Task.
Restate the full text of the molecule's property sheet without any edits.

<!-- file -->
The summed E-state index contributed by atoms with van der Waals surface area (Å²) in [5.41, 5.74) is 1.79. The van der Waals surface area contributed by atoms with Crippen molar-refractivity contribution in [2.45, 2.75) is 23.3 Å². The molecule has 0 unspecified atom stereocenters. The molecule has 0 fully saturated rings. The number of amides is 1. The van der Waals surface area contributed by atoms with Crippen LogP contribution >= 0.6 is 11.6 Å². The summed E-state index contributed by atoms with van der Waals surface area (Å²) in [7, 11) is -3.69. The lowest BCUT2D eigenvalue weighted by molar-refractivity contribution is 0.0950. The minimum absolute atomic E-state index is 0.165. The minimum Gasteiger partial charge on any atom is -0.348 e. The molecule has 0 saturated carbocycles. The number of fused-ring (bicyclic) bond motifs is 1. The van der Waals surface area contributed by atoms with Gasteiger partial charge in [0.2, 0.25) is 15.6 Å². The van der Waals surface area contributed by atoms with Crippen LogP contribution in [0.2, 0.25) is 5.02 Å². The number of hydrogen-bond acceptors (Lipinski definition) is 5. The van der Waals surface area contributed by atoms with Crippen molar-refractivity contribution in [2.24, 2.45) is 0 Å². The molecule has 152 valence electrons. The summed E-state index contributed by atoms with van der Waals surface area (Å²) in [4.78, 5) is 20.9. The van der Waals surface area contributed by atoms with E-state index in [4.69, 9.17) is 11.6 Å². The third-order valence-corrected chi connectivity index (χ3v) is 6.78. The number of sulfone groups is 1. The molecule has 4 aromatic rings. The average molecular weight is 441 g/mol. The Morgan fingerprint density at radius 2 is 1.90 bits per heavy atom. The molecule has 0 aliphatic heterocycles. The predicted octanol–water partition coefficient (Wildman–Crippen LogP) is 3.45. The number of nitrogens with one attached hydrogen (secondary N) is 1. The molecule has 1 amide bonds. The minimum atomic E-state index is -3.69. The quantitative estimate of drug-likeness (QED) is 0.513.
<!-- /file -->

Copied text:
The summed E-state index contributed by atoms with van der Waals surface area (Å²) in [5.41, 5.74) is 1.79. The van der Waals surface area contributed by atoms with Crippen molar-refractivity contribution in [2.45, 2.75) is 23.3 Å². The molecule has 0 unspecified atom stereocenters. The molecule has 0 fully saturated rings. The number of amides is 1. The van der Waals surface area contributed by atoms with Crippen LogP contribution >= 0.6 is 11.6 Å². The summed E-state index contributed by atoms with van der Waals surface area (Å²) in [7, 11) is -3.69. The lowest BCUT2D eigenvalue weighted by molar-refractivity contribution is 0.0950. The minimum absolute atomic E-state index is 0.165. The minimum Gasteiger partial charge on any atom is -0.348 e. The molecule has 0 saturated carbocycles. The number of fused-ring (bicyclic) bond motifs is 1. The van der Waals surface area contributed by atoms with Gasteiger partial charge in [0.2, 0.25) is 15.6 Å². The van der Waals surface area contributed by atoms with Crippen LogP contribution in [0.2, 0.25) is 5.02 Å². The number of hydrogen-bond acceptors (Lipinski definition) is 5. The van der Waals surface area contributed by atoms with Crippen molar-refractivity contribution in [2.24, 2.45) is 0 Å². The molecule has 152 valence electrons. The summed E-state index contributed by atoms with van der Waals surface area (Å²) in [4.78, 5) is 20.9. The van der Waals surface area contributed by atoms with E-state index in [4.69, 9.17) is 11.6 Å². The third-order valence-corrected chi connectivity index (χ3v) is 6.78. The number of sulfone groups is 1. The molecule has 4 aromatic rings. The average molecular weight is 441 g/mol. The Morgan fingerprint density at radius 2 is 1.90 bits per heavy atom. The molecule has 0 aliphatic heterocycles. The predicted octanol–water partition coefficient (Wildman–Crippen LogP) is 3.45. The number of nitrogens with one attached hydrogen (secondary N) is 1. The molecule has 1 amide bonds. The minimum atomic E-state index is -3.69. The quantitative estimate of drug-likeness (QED) is 0.513.